Academic journal article Military Review

Democracy on Trial: The Japanese-American Evacuation and Relocation in World War II

Academic journal article Military Review

Democracy on Trial: The Japanese-American Evacuation and Relocation in World War II

Article excerpt

DEMOCRACY ON TRIAL: The Japanese-American Evacuation and Relocation in World War II by Page Smith. 476 pages. Simon & Schuster Inc., New York. 1995. $27.50.

On 2 March 1942, just three months after the Japanese bombed Pearl Harbor, West Coast residents were in turmoil over an expected invasion and viewed people of oriental background with fear and suspicion.

Lieutenant General John DeWitt, Commander, Western Defense Command, went on what some called a "witch hunt" to find all JapaneseAmericans and move them to camps throughout the United States. A test of wills erupted between DeWitt and US Attorney General Francis Biddle, who was fanatically determined to prevent encroachment on Japanese Americans' civil rights. However, after President Franklin D. Roosevelt signed Executive Order 9066, DeWitt had the authority to intern more than 110,000 JapaneseAmericans.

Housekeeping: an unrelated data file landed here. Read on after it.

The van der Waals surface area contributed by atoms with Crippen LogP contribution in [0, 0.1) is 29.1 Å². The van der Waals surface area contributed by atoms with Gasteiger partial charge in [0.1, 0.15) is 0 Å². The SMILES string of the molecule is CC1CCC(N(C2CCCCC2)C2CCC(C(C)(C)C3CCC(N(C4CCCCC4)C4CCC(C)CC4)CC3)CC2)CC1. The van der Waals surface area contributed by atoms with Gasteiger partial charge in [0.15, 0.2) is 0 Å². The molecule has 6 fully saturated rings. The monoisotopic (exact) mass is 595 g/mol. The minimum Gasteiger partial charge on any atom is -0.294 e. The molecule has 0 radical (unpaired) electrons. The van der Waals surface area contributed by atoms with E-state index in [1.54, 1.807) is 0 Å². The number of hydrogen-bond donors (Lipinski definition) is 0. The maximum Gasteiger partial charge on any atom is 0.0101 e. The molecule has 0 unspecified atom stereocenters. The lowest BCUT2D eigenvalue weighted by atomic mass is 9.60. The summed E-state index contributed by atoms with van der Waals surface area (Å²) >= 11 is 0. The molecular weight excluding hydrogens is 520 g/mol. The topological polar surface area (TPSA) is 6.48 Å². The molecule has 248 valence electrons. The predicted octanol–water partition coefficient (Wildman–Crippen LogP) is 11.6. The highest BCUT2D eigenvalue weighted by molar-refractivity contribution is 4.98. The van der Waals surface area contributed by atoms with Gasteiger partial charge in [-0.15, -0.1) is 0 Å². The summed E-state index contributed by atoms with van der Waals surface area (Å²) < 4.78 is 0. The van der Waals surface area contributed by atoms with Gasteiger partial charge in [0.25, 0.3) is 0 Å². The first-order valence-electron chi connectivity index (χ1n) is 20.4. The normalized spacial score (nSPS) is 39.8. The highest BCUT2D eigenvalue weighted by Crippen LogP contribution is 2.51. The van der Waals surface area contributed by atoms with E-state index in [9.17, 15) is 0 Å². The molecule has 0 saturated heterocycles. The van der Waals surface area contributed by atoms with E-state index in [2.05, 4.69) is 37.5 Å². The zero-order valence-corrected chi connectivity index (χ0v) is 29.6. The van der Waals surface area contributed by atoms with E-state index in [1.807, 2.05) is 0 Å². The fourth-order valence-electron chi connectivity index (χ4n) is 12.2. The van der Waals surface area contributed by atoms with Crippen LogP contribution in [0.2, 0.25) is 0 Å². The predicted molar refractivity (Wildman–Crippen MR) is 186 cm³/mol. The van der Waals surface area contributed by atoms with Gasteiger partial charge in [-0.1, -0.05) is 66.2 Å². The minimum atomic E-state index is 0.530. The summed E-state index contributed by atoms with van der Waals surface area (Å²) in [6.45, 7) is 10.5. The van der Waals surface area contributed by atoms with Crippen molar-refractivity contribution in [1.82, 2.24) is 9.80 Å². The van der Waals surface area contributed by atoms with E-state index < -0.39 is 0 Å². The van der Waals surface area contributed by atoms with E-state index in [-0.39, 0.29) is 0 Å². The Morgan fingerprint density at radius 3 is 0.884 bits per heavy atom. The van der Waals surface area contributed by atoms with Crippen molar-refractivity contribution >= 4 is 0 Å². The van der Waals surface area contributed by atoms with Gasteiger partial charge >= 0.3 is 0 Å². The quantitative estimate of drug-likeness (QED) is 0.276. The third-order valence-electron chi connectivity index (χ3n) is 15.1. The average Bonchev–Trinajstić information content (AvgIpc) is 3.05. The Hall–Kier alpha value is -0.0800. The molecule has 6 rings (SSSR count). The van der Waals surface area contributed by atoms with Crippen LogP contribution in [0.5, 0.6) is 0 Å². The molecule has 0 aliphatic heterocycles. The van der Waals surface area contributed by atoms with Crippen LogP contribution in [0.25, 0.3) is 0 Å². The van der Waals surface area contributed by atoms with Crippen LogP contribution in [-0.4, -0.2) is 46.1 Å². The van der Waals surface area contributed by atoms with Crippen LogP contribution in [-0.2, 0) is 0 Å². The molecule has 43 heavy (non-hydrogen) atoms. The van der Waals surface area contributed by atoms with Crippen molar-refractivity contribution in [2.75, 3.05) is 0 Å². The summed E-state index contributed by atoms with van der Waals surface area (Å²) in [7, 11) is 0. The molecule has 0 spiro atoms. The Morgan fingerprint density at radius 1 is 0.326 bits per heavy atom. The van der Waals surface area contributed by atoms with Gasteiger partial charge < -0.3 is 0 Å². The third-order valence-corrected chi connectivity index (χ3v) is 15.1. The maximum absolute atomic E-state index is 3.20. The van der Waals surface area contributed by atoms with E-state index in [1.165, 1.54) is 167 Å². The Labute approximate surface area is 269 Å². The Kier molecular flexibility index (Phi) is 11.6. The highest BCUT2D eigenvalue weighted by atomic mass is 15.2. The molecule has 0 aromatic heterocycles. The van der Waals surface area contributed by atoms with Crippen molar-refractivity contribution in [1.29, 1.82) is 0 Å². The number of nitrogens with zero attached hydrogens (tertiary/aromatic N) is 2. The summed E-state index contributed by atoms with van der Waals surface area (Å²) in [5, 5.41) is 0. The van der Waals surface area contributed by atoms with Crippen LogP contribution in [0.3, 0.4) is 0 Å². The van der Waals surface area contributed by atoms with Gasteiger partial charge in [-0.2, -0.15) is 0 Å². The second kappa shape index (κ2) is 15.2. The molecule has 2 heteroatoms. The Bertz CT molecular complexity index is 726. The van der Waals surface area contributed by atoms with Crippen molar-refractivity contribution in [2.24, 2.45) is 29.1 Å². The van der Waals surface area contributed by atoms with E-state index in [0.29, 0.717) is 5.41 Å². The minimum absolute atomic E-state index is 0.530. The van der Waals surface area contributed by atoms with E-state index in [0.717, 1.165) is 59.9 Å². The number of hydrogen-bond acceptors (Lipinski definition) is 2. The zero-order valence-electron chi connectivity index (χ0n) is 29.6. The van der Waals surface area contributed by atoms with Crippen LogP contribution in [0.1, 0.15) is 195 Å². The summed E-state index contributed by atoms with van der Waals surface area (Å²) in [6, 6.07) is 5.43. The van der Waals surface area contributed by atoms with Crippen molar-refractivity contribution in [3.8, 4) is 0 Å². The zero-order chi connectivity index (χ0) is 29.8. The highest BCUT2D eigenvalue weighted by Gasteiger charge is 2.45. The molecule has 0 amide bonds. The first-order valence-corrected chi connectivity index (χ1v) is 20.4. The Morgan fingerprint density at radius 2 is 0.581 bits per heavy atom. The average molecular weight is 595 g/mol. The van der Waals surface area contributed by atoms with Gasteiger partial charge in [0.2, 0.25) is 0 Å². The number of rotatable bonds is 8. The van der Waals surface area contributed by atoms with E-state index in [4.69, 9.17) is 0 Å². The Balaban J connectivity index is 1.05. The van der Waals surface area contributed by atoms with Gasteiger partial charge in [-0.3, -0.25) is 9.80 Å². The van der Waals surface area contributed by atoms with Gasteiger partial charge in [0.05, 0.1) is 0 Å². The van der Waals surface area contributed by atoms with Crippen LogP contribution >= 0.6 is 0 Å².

With a narration different from that in other accounts, author Page Smith offers a fresh perspective of this tragic story. Beginning with a detailed and comprehensive history of Japan, from its ancient roots through the time Japanese immigrants began entering US territory, Smith makes a commendable attempt to give a background on the evolution of the Japanese mentality, sociology and psyche, often summed up as Yamato Damash-the Japanese spirit. …

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